Confucian Statecraft and Korean Institutions: Yu Hyongwon and the Late Choson Dynasty

Paperback | April 17, 2014

byJames B. Palais

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Seventeenth-century Korea was a country in crisis—successive invasions by Hideyoshi and the Manchus had rocked the Chosòn dynasty (1392-1910), which already was weakened by maladministration, internecine bureaucratic factionalism, unfair taxation, concentration of wealth, military problems, and other ills. Yu Hyòngwòn (1622–1673, pen name, Pan’gye), a recluse scholar, responded to this time of chaos and uncertainty by writing his modestly titled Pan’gye surok (The Jottings of Pan’gye), a virtual encyclopedia of Confucian statecraft, designed to support his plan for a revived and reformed Korean system of government.

Although Yu was ignored in his own time by all but a few admirers and disciples, his ideas became prominent by the mid-eighteenth century as discussions were underway to solve problems in taxation, military service, and commercial activity. Yu has been viewed by Korean and Japanese scholars as a forerunner of modernization, but in Confucian Statecraft and Korean Institutions James B. Palais challenges this view, demonstrating that Yu was instead an outstanding example of the premodern tradition.

Palais uses Yu Hyòngwòn’s mammoth, pivotal text to examine the development and shape of the major institutions of Chosòn dynasty Korea. He has included a thorough treatment of the many Chinese classical and historical texts that Yu used as well as the available Korean primary sources and Korean and Japanese secondary scholarship. Palais traces the history of each of Yu’s subjects from the beginning of the dynasty and pursues developments through the eighteenth and nineteenth centuries. He stresses both the classical and historical roots of Yu’s reform ideas and analyzes the nature and degree of proto-capitalistic changes, such as the use of metallic currency, the introduction of wage labor into the agrarian economy, the development of unregulated commercial activity, and the appearance of industries with more differentiation of labor.

Because it contains much comparative material, Confucian Statecraft and Korean Institutions will be of interest to scholars of China and Japan, as well as to Korea specialists. It also has much to say to scholars of agrarian society, slavery, landholding systems, bureaucracy, and developing economies.

Winner of the John Whitney Hall Book Prize, sponsored by the Association for Asian Studies

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Seventeenth-century Korea was a country in crisis—successive invasions by Hideyoshi and the Manchus had rocked the Chosòn dynasty (1392-1910), which already was weakened by maladministration, internecine bureaucratic factionalism, unfair taxation, concentration of wealth, military problems, and other ills. Yu Hyòngwòn (1622–1673, pen n...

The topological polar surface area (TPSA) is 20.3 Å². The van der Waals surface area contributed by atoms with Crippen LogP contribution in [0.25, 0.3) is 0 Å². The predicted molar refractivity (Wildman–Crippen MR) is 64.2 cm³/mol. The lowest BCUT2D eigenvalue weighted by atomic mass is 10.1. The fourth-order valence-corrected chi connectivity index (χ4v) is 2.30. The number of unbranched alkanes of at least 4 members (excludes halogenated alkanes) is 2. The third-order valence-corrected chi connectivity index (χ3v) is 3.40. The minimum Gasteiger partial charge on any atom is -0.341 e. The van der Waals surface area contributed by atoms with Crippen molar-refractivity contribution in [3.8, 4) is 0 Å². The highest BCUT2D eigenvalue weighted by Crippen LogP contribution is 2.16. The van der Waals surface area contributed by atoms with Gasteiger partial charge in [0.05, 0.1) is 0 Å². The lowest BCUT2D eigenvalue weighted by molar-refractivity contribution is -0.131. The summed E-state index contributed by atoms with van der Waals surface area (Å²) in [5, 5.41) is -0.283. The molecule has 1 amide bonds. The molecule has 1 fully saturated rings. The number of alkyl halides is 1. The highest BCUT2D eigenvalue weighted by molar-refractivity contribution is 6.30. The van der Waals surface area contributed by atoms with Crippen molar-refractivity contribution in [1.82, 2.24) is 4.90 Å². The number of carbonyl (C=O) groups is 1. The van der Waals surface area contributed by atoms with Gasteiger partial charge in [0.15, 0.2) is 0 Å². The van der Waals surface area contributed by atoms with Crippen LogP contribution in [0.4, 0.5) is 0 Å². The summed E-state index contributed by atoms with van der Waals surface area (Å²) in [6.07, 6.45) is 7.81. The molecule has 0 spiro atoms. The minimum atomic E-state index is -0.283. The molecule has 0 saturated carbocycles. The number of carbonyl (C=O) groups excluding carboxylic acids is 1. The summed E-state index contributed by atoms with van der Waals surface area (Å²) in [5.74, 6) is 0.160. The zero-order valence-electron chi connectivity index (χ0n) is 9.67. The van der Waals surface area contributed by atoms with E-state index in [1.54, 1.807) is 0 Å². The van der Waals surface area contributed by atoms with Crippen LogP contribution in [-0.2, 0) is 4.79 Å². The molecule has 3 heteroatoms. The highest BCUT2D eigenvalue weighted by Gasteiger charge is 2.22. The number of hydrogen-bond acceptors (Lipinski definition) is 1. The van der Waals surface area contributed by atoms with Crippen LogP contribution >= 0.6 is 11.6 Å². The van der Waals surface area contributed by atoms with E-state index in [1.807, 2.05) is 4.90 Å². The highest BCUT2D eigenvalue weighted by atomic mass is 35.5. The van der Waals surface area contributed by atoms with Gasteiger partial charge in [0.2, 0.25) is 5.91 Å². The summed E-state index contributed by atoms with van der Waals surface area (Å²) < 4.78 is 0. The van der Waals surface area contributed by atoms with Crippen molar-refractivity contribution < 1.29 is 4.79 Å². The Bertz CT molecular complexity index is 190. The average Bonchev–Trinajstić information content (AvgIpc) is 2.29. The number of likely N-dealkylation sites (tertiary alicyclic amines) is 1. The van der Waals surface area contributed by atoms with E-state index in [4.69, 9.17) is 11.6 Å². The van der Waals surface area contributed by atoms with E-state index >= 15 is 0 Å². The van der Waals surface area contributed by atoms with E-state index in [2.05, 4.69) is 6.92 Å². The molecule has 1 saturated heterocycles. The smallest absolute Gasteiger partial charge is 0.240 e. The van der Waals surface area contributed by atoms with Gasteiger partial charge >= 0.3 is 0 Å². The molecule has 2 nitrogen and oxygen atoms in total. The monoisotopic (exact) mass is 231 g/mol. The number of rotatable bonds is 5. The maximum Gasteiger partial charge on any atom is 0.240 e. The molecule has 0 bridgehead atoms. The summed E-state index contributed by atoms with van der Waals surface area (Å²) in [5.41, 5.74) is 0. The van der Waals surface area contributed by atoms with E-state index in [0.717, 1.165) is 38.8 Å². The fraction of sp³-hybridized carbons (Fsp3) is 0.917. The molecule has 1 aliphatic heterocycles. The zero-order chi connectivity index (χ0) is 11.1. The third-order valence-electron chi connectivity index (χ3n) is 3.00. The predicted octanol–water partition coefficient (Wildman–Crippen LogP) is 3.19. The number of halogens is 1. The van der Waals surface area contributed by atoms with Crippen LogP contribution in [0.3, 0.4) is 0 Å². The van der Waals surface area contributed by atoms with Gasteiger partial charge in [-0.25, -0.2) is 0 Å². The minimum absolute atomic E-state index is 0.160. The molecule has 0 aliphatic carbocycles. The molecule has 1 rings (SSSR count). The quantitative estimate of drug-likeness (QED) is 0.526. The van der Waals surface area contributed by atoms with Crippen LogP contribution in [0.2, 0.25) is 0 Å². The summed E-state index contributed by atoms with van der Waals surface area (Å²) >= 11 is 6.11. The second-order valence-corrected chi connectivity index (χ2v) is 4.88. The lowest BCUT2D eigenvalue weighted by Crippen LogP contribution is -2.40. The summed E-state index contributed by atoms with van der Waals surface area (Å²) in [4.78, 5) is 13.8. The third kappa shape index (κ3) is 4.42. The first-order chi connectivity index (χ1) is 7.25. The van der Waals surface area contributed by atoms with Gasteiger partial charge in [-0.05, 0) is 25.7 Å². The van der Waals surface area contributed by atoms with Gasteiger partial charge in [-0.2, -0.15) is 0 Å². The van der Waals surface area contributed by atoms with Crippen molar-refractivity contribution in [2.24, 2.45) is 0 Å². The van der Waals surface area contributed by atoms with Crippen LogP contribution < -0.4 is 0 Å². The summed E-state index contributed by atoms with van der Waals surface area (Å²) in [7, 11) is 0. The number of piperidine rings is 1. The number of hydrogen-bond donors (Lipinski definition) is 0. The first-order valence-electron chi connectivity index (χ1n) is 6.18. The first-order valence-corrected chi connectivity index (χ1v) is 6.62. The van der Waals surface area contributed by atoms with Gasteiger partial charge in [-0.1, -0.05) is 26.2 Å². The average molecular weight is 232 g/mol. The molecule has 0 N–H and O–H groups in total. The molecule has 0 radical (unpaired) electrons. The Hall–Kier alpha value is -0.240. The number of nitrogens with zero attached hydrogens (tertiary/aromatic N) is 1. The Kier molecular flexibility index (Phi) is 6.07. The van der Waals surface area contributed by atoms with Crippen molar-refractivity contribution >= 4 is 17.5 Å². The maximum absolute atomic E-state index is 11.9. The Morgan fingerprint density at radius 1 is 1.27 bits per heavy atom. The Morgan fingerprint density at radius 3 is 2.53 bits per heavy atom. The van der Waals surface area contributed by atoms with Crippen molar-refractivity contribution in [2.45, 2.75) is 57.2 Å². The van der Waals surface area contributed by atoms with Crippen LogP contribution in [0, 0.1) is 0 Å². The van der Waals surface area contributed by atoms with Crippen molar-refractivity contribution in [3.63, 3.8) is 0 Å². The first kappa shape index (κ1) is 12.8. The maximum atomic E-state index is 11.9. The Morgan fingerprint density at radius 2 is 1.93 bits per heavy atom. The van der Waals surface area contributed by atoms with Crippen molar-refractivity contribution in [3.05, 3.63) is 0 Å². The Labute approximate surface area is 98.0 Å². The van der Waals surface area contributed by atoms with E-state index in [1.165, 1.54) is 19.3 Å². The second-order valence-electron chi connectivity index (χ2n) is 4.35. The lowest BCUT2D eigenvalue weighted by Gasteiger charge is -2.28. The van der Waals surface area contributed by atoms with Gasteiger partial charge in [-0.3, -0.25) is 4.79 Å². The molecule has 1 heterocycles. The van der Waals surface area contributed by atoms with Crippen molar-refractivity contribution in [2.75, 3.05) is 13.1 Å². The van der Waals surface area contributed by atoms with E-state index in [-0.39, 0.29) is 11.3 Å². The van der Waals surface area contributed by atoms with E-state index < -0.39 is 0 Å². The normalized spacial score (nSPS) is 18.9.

James B. Palais was professor of history at the University of Washington and the author of Policy and Politics in Traditional Korea.‰ÛÏMarks a watershed in East Asian studies on Confucian statecraft and Korean studies on the Choson dynasty (1392-1910) in particular.... Will remain for decades to come a cornerstone of Korean Studies an...
Format:PaperbackDimensions:1288 pages, 9 × 6 × 0.68 inPublished:April 17, 2014Publisher:University Of Washington PressLanguage:English

The following ISBNs are associated with this title:

ISBN - 10:0295993782

ISBN - 13:9780295993782

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Table of Contents

AcknowledgmentsIntroductionPART 1: THE EARLY CHOSON DYNASTY, 1392-1650Confucian Statecraft in the Founding of ChosonThe Disintegration of the Early Choson System to 1592Post-Imjin Developments in Military Defense and the EconomyPART 2: SOCIAL REFORM: YANGBAN AND SLAVESIntroductionRemolding the Ruling Class through Education and SchoolsNew Schools: Conservative Restraints on RadicalismSlavery: The Slow Path to AbolitionConclusionPART 3: LAND REFORMIntroductionLand Reform: Compromises with the Well-Field ModelRedistributing Wealth through Land ReformLate Choson Land Reform ProposalsConclusionPART 4: MILITARY REFORMIntroductionThe Royal Division Model: Rotating Duty Soldiers and Support TaxpayersThe Debate over the Military Training Agency, 1651-82The Search for Alternative Modes of Military FinanceMilitary Reorganization, Weapons, and WallsThe Military Service System, 1682-1870ConclusionPART 5: REFORM OF GOVERNMENT ORGANIZATIONIntroductionThe King and His CourtReforming the Central BureaucracyPersonnel PolicyProvincial and Local AdministrationThe Community Compact System (Hyangyak)Yu Hyongwon's Community Compact RegulationsConclusionPART 6: FINANCIAL REFORM AND THE ECONOMYIntroductionTribute and the Taedong ReformThe Taedong Model for Official Salaries and ExpensesCopper Cash and the Monetary SystemYu Hyongwon's Analysis of CurrencyThe Cycle of Inflation and DeflationCash and Economic Change after 1731ConclusionEpilogue: The Complexities of Korean Confucian StatecraftNotesGlossaryList of Kings of the Choson DynastyList of NamesBibliographyIndex